CORONAVIRUS

Iowa students and parents make hard back-to-school choices

Both virtual and hybrid models present drawbacks

Dan Stevenson, a North Liberty teacher, poses for a photo with his kids Dahlia, 9, and Hayden, 7, at their home in Iowa
Dan Stevenson, a North Liberty teacher, poses for a photo with his kids Dahlia, 9, and Hayden, 7, at their home in Iowa City on Monday, Aug. 24, 2020. (Andy Abeyta/The Gazette)
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On the first day of school, Daniel Kenyon will get out of bed, walk over to the desk in his bedroom, open up his school-issued laptop and meet his teachers at South East Junior High School virtually.

Daniel, 12, and his family made the decision earlier this summer to enroll him and his 14-year-old brother in online-only classes this fall as a precaution against the coronavirus.

“I’m a little upset we can’t go back to school, but it’s obviously not safe to do that right now. I’m glad we can be safe,” Daniel said.

Almost half of students in the Iowa City Community School District have registered for the online learning program. The other option is a hybrid model, where students attend classes 50 percent on-site and 50 percent online.

The decision between online only versus a hybrid model is one thousands of students and families in Eastern Iowa have had to make.

Mary Kenyon, Daniel’s mother, said it’s heartbreaking for her two children, who both would have been starting at new junior high and high schools this year.

“It’s a milestone they won’t experience in the way we expected,” she said.

Mary has confidence in the district and her son’s teachers as they endeavor to teach online.

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With she and her husband also working from home, however, she worries if their internet connection will be strong enough for the four of them to use at the same time. She also worries for the safety of staff and students in the district who have to return to on-site learning.

“I don’t allow myself to go to the place where I might have to tell my kids your best friend is sick,” Mary said. “Those are losses we will have to face as a community.”

It didn’t have to be like this, Mary said. If the state, including Gov. Kim Reynolds, had prioritized returning to school in August by again closing bars, restaurants and stores, they might have been able to return to classrooms safely, Mary said.

Mary said she is proud of the Iowa City school board for pursuing litigation, with the Iowa State Education Association, against Reynolds and the Iowa Department of Education for their interpretation of Senate File 2310, which gives guidance to reopening schools during the pandemic.

Under the governor’s interpretation, she is requiring schools provide at least 50 percent in-person learning to students, though Iowa City initially planned to start the school year online only for all students.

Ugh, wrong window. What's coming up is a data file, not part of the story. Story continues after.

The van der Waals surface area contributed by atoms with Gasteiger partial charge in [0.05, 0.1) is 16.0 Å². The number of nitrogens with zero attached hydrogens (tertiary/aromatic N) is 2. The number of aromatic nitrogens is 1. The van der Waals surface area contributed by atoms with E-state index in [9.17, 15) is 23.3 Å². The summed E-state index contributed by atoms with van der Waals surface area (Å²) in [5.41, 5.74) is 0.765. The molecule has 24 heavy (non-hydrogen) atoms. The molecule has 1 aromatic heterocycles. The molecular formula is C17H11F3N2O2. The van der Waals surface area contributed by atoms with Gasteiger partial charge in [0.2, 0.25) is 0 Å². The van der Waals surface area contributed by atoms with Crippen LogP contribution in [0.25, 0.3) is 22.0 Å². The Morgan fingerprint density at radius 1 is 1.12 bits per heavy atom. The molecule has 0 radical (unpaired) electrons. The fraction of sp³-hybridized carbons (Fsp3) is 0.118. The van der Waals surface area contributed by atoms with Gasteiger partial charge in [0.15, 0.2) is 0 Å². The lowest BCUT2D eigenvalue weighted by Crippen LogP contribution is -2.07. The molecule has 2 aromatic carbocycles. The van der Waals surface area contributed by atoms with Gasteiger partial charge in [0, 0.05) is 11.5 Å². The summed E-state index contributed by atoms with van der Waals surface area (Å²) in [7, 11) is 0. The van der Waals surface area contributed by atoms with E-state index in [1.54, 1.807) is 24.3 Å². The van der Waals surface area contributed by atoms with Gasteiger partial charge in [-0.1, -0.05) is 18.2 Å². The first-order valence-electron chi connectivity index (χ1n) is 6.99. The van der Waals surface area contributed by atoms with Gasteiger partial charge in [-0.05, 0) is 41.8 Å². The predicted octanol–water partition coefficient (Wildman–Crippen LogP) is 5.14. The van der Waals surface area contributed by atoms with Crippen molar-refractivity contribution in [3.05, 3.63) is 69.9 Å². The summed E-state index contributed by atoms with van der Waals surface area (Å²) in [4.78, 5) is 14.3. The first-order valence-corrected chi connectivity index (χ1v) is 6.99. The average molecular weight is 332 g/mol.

Choosing the hybrid model

Hayden, 7, and Dahlia, 9, Stevenson are returning to school at Lemme Elementary School in the Iowa City district in the hybrid option — attending classes half on-site and half online.

Their parents are both going to back to work full-time, and the online-only option wasn’t feasible for the family.

“I am very concerned with the level of community spread,” said Dan Stevenson, Hayden and Dahlia’s father.

Dan is a teacher at West Liberty Middle School in the West Liberty Community School District.

Who will watch Hayden and Dahlia while they are learning online part-time is “completely up in the air,” Dan said.

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“I hope we will return to sanity and have virtual education,” Dan said, adding that he wishes he could have spent this summer as a teacher preparing an online classroom instead of waiting to hear what his school district’s return to learn plan would be after hearing late guidance from the governor’s office.

“I am supportive of what the districts are doing, making an effort to do their best for the students under what is a terrible system,” he said.

Before the deadline to make a choice, about 35 percent of the students in the Cedar Rapids Community School District chose the online-only option — more than the district had expected. But the majority of the Cedar Rapids students planned to return to learn under the hybrid model.

Jefferson High School classmates Ava Miles, 16, and Tyler Brueggemeyer, 15, are among those who chose the hybrid.

While the date of the first day of school and just how instruction will be delivered are in flux after the Aug. 10 storm damaged 30 Cedar Rapids school properties, Ava said she chose the hybrid because she feels like she learns best in-person.

“I would have gone back in-person full time if I could have,” she said.

Ava said she does worry about getting COVID-19, but she is taking precautions with wearing a mask, social distancing and washing her hands frequently.

Tyler chose the hybrid model because he thought it would help him keep his grades up.

The sophomore at Jefferson said that while wearing a mask in-class will be uncomfortable, he believes it’s necessary.

“I am still a little worried, but if everyone wears a mask I think it will be good. We need to get back to normalcy,” he said.

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Tyler said teachers have expressed to him their concern that the district will be all-online within the first couple weeks of school.

“I think there is a very high chance that could happen, and I am prepared for it because I realize it’s very likely to have an outbreak of COVID-19 in one of the schools,” he said.

Comments: (319) 398-8411; grace.king@thegazette.com

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